There are some dispersed campsites off of roads within the national forest. The dispersed sites and many of the developed campgrounds are first-come, first-served. Very few allow reservations. Check with individual campgrounds to see if they take reservations.

Seasonal activities in Powderhorn Wilderness

In-Season

Hiking

There are several trails within Powderhorn Wilderness for visitors to hike and explore. Powderhorn Lakes Trail is one of the most popular trails within the wilderness area. It leads to two lakes that are perfect for fishing or simply enjoying the views.

Many other less-traveled trails lead to overlooks, plateaus, and scenic sights. These trails include East Fork, Powderhorn Park, Canyon Inferno, and Devil’s Creek. The trails at Powderhorn total over 40 miles, which makes them an excellent opportunity for multi-day hikes and backpacking. The trails range in difficulty from moderate to strenuous.

Fishing

Anglers will find plenty of opportunities for fishing at Powderhorn Wilderness. There are many creeks and streams as well as two large lakes, Devil’s Lake and Powderhorn Lake. Anglers can expect to reel in various types of trout from the lakes and streams, including greenback cutthroat, brown, rainbow, and brook trout. Don’t forget your Colorado state fishing license when heading to the wilderness.

Hunting

The abundant wildlife brings hunters to Powderhorn Wilderness during the fall months. Elk and mule deer often pass through the forests of spruce, aspen, pine, and fir. These are two popular types of game that attract hunters to Powderhorn.

Unit 66 and 67 are popular hunting units in the wilderness. Be sure to pick up a hunting license prior to your trip. Hunting regulations are enforced by Colorado Parks and Wildlife.

Off-Season

Horseback Riding

Equestrians will enjoy riding the miles of trails at Powderhorn Wilderness on horseback. Depending on the path taken, equestrians will find themselves riding through forests of tall trees, past lakes, overlooks, and other scenic landscapes. The Powderhorn Lakes Trail is a popular trail during the summer months, but many of the other trails are less traveled. Hikers also use the trails. Keep an eye out for those on foot.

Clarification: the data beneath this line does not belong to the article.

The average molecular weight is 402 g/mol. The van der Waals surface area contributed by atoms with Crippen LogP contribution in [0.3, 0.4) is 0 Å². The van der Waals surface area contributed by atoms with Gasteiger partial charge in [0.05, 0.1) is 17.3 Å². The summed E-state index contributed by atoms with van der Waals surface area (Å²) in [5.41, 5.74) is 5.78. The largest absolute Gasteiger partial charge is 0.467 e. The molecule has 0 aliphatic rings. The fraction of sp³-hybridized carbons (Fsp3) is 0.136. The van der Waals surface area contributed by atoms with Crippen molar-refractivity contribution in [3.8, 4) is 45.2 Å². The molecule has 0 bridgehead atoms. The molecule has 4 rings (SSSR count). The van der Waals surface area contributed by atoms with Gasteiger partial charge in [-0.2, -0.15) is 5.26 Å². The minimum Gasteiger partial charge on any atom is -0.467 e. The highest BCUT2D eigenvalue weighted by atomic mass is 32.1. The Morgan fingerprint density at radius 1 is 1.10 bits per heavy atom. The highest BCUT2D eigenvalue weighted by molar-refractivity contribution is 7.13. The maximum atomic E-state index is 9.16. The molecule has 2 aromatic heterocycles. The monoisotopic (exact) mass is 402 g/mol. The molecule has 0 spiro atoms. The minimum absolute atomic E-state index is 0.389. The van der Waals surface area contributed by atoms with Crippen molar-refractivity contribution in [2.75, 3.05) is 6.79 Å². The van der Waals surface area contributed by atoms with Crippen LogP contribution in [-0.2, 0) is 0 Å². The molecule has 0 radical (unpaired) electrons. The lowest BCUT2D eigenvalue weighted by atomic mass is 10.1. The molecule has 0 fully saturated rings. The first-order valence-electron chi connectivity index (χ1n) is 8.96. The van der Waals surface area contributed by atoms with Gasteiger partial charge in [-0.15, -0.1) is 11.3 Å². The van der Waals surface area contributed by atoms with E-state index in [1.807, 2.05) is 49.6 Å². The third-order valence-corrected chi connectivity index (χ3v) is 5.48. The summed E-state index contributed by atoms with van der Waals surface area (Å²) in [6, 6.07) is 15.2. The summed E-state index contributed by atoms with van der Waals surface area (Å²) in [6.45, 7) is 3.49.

Silver Thread Byway

The Silver Thread Byway is a 117-mile scenic route that visitors can take to the wilderness. It’s also well worth continuing the drive to explore the many small towns, attractions, and scenery along the route. While two-wheel-drive vehicles can easily navigate the road, four-wheel-drive vehicles are recommended if you plan to head off the beaten path through many of the loops and less-traveled roads. Visitors will pass by old mines, ghost towns, and many other points of interest along the route.

Wildlife Viewing

While exploring the trails at Powderhorn, keep an eye out for the different types of wildlife that roam through the wilderness area. Mule deer and elk are often seen along the plateaus or within the forests of aspen and pine. Moose have even been spotted on occasion. Beavers live and swim through the many streams and lakes within the wilderness. Coyotes, mountain lions, and bears also wander through the area. If you're planning to camp or picnic, food should be stored in a vehicle or container to avoid attracting wildlife.